Frequently Asked Questions
Problems with foxes in rural areas:
- Why do foxes kill for pleasure?
- What is the best way to protect lambs from foxes?
- What is the best way to protect chickens from foxes?
- Are urban foxes being dumped in the countryside?
- Are foxes causing more livestock losses following the hunting ban?
- Does the Hunting Act 2004 stop me killing foxes?
- Is it still legal to dig out foxes with terriers?
- Do foxes have any natural predators?
- Is there a close season for foxes in Britain?
TopWhy do foxes kill for pleasure?
They don't. However, when the opportunity arises, foxes kill surplus prey even if they are not hungry and cache (bury) it for later use. This is a very sensible strategy in the wild, since there are likely to be some days when hunting is a lot less successful, and so the fox can eat the prey killed earlier. However, in an unnatural situation such as in a hen house, where the prey cannot escape, this behaviour, called "surplus killing", leads to the fox killing far more prey than it could ever consume.
TopWhat is the best way to protect lambs from foxes?
Overall, lamb losses to foxes are very low, and fox predation is much less important than other causes of lamb mortality. Higher than average levels of lamb mortality are associated with poor standards of husbandry, and so the most cost effective way to reduce lamb losses is better husbandry. Lambing indoors greatly reduces lamb losses, as does using guard animals such as alpacas or certain breeds of dogs (such as the Akbash dog, Anatolian shepherd dog, Caucasian sheepdog, Pyrenean sheepdog and Tatra mountain sheepdog) that have been bred to protect livestock from wolves and other predators.
TopWhat is the best way to protect chickens from foxes?
The vast majority of chickens in Britain are raised in battery conditions and foxes are the least of their problems. Losses of free-range hens are generally low, and protective measures such as electric fencing further reduce these losses. People who keep chickens for personal use suffer less losses from foxes if they are securely housed and not left out at night.
TopAre urban foxes being dumped in the countryside?
This is a long-standing myth. The story is invariably that someone knows someone who saw a white van full of urban foxes being dumped in the countryside. Unfortunately, no one has ever had the gumption to record the number of the van. Catching foxes is a slow process; catching a van load would take a long time. Yet no one has ever been found with a shed full of foxes waiting to be released (since foxes are both smelly and noisy, they would be extremely difficult to hide). This story has been around for at least a quarter of a century and is still frequently repeated, despite the absence of any evidence that such practices occur. For much of this time, the RSPCA and League Against Cruel Sports have offered rewards for anyone producing evidence of foxes being dumped in the countryside: they remain unclaimed.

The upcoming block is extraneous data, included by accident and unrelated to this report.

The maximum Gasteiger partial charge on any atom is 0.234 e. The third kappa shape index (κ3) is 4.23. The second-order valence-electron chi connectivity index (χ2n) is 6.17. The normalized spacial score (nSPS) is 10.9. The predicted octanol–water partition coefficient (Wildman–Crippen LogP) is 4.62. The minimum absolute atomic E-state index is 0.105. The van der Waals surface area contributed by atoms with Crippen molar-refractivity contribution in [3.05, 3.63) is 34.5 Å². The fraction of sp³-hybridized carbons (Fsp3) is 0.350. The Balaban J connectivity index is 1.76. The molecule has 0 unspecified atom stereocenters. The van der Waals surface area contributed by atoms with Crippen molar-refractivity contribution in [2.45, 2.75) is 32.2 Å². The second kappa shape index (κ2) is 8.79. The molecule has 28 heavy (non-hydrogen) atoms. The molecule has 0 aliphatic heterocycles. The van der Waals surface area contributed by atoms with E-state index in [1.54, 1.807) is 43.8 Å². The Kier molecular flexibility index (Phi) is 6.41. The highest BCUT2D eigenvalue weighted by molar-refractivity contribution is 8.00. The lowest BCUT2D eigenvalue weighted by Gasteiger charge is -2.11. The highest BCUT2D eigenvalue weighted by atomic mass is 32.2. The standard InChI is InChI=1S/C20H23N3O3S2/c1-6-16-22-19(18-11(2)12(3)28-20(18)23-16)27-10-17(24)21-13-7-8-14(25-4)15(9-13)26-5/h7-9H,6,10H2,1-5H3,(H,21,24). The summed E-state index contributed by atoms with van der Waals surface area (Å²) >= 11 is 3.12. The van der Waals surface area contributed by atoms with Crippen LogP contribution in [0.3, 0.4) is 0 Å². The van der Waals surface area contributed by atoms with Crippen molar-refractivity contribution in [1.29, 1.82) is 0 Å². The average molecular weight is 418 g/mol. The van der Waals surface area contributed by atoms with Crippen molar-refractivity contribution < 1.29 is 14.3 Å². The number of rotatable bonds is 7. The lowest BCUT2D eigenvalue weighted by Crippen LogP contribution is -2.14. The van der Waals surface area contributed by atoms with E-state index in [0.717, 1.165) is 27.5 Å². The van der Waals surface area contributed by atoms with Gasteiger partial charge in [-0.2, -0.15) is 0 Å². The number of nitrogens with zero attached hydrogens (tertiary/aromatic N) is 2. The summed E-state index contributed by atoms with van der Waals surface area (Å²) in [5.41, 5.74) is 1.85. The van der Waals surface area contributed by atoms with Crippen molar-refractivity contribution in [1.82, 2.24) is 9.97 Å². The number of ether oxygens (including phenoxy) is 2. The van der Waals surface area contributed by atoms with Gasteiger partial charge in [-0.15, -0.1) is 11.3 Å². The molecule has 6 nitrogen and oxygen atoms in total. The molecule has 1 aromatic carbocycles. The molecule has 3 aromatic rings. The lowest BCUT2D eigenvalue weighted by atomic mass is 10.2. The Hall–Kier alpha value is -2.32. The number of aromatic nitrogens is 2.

TopAre foxes causing more livestock losses following the hunting ban?
No: although such claims frequently appear in the press, the number of foxes has not changed after the ban on hunting, and there is no evidence that foxes are causing any more livestock losses.
TopDoes the Hunting Act 2004 stop me killing foxes?
No: it is perfectly legal to kill foxes, although there are a few restrictions on the ways you can do this. It is, for instance, illegal to lay poisons for foxes, and of course it is illegal to hunt them with packs of hounds.
TopIs it still legal to dig out foxes with terriers?
The Hunting Act 2004 permits the use of no more than one terrier below ground at any one time "for the purpose of preventing or reducing serious damage to game birds or wild birds which a person is keeping or preserving for the purpose of their being shot". The Act also stipulates conditions about permission and the welfare of both the dog and the fox. This is sometimes referred to as "the gamekeeper's exemption", although the Act does not specify that the exemption only applies to gamekeepers.
TopDo foxes have any natural predators?
Yes: in Britain, cubs are killed by golden eagles and badgers, and elsewhere by several other predators. In Europe and America adult foxes are occasionally killed by wolves, coyotes, bears, and various other predators. However, the number killed is generally low and, other than coyotes, is not believed to have an impact on fox numbers.
TopIs there a close season for foxes in Britain?
No: many countries either ban the killing of foxes when they are breeding (a welfare provision, to prevent orphaned cubs being left to starve), or require that the cubs have to be killed before the adults. Strangely, for a country that prides itself on its animal welfare standards, there are no such provisions for foxes in Britain.